For Medal of Honor winner Hudner, Army-Navy coin toss continues history

Discussion in 'Academy/Military News' started by Luigi59, Dec 10, 2010.

  1. Luigi59

    Luigi59 Banned

    Apr 1, 2007
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    For Medal of Honor winner Hudner, Army-Navy coin toss continues history

    Fri, Dec. 10, 2010
    By Frank Fitzpatrick
    Inquirer Staff Writer

    When retired Navy aviator Thomas J. Hudner Jr. walks toward midfield at Lincoln Financial Field Saturday afternoon for the coin toss to start the 111th Army-Navy game, the 2010 Navy cocaptains accompanying him will both be African Americans.

    Wyatt Middleton and Ricky Dobbs will make a fitting honor guard for Hudner, an 86-year-old Medal of Honor recipient whose remarkable life has intersected on at least two historic occasions with black pioneers of the U.S. Navy.

    In 1945, at the start of Hudner's final year there, Wesley Brown arrived at Annapolis. Four years later, Brown became the first African American to graduate from the Naval Academy.

    Then, on a snowy and bloody afternoon in 1950, despite fierce enemy fire and 30-below temperatures, Hudner somehow landed his plane on a tiny patch of Korean mountainside in an effort to save a downed pilot, Jesse Brown of Hattiesburg, Miss., the Navy's first black aviator.

    "I wasn't going to leave him there," said Hudner of that day. "What I had to do was clear."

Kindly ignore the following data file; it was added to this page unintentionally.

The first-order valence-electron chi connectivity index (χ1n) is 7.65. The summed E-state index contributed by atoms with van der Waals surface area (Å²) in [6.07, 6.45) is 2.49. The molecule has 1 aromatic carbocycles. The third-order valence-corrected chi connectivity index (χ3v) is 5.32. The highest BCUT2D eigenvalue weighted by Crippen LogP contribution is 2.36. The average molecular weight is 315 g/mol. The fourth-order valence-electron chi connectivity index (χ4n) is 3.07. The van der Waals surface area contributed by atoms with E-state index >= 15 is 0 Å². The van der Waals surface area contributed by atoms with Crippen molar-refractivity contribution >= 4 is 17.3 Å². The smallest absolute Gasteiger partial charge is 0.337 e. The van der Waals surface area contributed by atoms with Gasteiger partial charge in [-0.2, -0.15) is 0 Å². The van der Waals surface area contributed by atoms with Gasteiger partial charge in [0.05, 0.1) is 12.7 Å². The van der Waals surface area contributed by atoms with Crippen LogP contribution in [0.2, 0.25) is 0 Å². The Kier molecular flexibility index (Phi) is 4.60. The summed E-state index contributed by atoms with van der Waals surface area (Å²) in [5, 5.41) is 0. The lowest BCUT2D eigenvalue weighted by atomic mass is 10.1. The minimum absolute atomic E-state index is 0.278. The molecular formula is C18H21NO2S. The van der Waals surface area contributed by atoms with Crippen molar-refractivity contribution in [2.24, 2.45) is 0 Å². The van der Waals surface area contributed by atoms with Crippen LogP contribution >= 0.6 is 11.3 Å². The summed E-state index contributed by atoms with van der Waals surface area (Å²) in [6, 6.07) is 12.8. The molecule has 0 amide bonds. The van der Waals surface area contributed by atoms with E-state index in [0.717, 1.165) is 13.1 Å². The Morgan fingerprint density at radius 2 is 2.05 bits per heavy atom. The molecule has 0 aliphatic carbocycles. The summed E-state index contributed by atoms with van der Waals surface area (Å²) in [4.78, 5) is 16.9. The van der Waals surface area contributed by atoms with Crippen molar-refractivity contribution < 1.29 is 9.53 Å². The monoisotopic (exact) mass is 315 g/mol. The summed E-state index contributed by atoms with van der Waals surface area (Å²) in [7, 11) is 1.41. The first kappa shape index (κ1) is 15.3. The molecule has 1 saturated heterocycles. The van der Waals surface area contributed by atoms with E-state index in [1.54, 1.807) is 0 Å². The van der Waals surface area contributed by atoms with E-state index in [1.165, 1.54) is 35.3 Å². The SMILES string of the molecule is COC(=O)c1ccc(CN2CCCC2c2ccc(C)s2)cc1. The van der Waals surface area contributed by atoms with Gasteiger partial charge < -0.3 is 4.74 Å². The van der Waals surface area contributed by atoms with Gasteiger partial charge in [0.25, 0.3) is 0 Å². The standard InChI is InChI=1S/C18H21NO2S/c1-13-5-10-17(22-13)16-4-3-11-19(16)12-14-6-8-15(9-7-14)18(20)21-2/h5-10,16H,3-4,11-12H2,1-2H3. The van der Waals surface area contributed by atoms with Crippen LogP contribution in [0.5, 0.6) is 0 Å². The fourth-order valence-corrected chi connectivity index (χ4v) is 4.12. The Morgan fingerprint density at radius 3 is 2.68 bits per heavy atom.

Sixty-five years after Hudner made his first visit to Philadelphia for the 1945 Army-Navy game (the wartime games had been played on the service academies' campuses and in Baltimore), he will return to renew old friendships and, along with five other Medal of Honor recipients, participate in the pregame ceremony.

    "I guess the boys need some advice from me," Hudner joked Thursday before traveling here from his Massachusetts home.

    Philadelphia and the world are different places. So is the Naval Academy, where today 22 percent of the brigade of midshipmen is African American.

    But the game-day scene in South Philadelphia that Hudner, the only living Naval Academy grad with a Medal of Honor, will experience hasn't changed much since he sat in Municipal Stadium's stands in 1945 watching his No. 2-ranked Midshipmen lose "the Game of the Century" to Glenn Davis, Doc Blanchard, and No. 1 Army.

    Read the entire story HERE
  2. DevilDog

    DevilDog Member

    Aug 25, 2008
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    What a great man.
  3. bruno

    bruno Retired Staff Member

    Feb 2, 2008
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    I salute Mr Hudner as well as the other MOH recipients at the game. They are the real heroes of our country and their deeds are almost unbelievable to me when I read about them.
    I also hope that they get the chance to see Army break its losing streak against Navy today!! Beat Navy:thumb:
  4. kpforson

    kpforson Parent

    Jan 12, 2009
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    A great book on Hudner, Brown and Naval Aviation during Korea is Such Men as These written by David Sears

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